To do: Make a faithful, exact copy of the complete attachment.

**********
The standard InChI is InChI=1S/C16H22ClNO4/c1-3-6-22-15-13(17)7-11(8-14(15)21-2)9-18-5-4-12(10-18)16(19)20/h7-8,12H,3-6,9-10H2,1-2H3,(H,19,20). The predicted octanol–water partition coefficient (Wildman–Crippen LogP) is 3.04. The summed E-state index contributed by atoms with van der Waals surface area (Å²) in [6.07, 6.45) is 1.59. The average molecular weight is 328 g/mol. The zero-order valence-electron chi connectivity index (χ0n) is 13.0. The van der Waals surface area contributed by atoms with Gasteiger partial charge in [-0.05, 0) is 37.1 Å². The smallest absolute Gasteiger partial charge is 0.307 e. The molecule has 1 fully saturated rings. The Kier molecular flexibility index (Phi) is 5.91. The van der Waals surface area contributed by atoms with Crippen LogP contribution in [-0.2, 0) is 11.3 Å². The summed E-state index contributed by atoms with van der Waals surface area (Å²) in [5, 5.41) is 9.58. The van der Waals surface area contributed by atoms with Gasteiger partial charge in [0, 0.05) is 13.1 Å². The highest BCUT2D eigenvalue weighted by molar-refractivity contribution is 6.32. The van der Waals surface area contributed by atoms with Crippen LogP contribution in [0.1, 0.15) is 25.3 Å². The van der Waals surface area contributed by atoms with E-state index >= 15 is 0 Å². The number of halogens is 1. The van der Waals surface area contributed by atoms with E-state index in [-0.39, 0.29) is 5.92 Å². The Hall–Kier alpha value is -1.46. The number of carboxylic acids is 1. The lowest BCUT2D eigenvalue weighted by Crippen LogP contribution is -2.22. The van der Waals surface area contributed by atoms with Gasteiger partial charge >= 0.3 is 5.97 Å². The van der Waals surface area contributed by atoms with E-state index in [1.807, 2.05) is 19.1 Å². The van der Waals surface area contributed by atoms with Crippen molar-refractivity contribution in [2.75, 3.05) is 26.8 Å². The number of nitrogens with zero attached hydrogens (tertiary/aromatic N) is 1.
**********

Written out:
The standard InChI is InChI=1S/C16H22ClNO4/c1-3-6-22-15-13(17)7-11(8-14(15)21-2)9-18-5-4-12(10-18)16(19)20/h7-8,12H,3-6,9-10H2,1-2H3,(H,19,20). The predicted octanol–water partition coefficient (Wildman–Crippen LogP) is 3.04. The summed E-state index contributed by atoms with van der Waals surface area (Å²) in [6.07, 6.45) is 1.59. The average molecular weight is 328 g/mol. The zero-order valence-electron chi connectivity index (χ0n) is 13.0. The van der Waals surface area contributed by atoms with Gasteiger partial charge in [-0.05, 0) is 37.1 Å². The smallest absolute Gasteiger partial charge is 0.307 e. The molecule has 1 fully saturated rings. The Kier molecular flexibility index (Phi) is 5.91. The van der Waals surface area contributed by atoms with Crippen LogP contribution in [-0.2, 0) is 11.3 Å². The summed E-state index contributed by atoms with van der Waals surface area (Å²) in [5, 5.41) is 9.58. The van der Waals surface area contributed by atoms with Gasteiger partial charge in [0, 0.05) is 13.1 Å². The highest BCUT2D eigenvalue weighted by molar-refractivity contribution is 6.32. The van der Waals surface area contributed by atoms with Crippen LogP contribution in [0.1, 0.15) is 25.3 Å². The van der Waals surface area contributed by atoms with E-state index >= 15 is 0 Å². The number of halogens is 1. The van der Waals surface area contributed by atoms with E-state index in [-0.39, 0.29) is 5.92 Å². The Hall–Kier alpha value is -1.46. The number of carboxylic acids is 1. The lowest BCUT2D eigenvalue weighted by Crippen LogP contribution is -2.22. The van der Waals surface area contributed by atoms with Gasteiger partial charge >= 0.3 is 5.97 Å². The van der Waals surface area contributed by atoms with E-state index in [1.807, 2.05) is 19.1 Å². The van der Waals surface area contributed by atoms with Crippen molar-refractivity contribution in [2.75, 3.05) is 26.8 Å². The number of nitrogens with zero attached hydrogens (tertiary/aromatic N) is 1.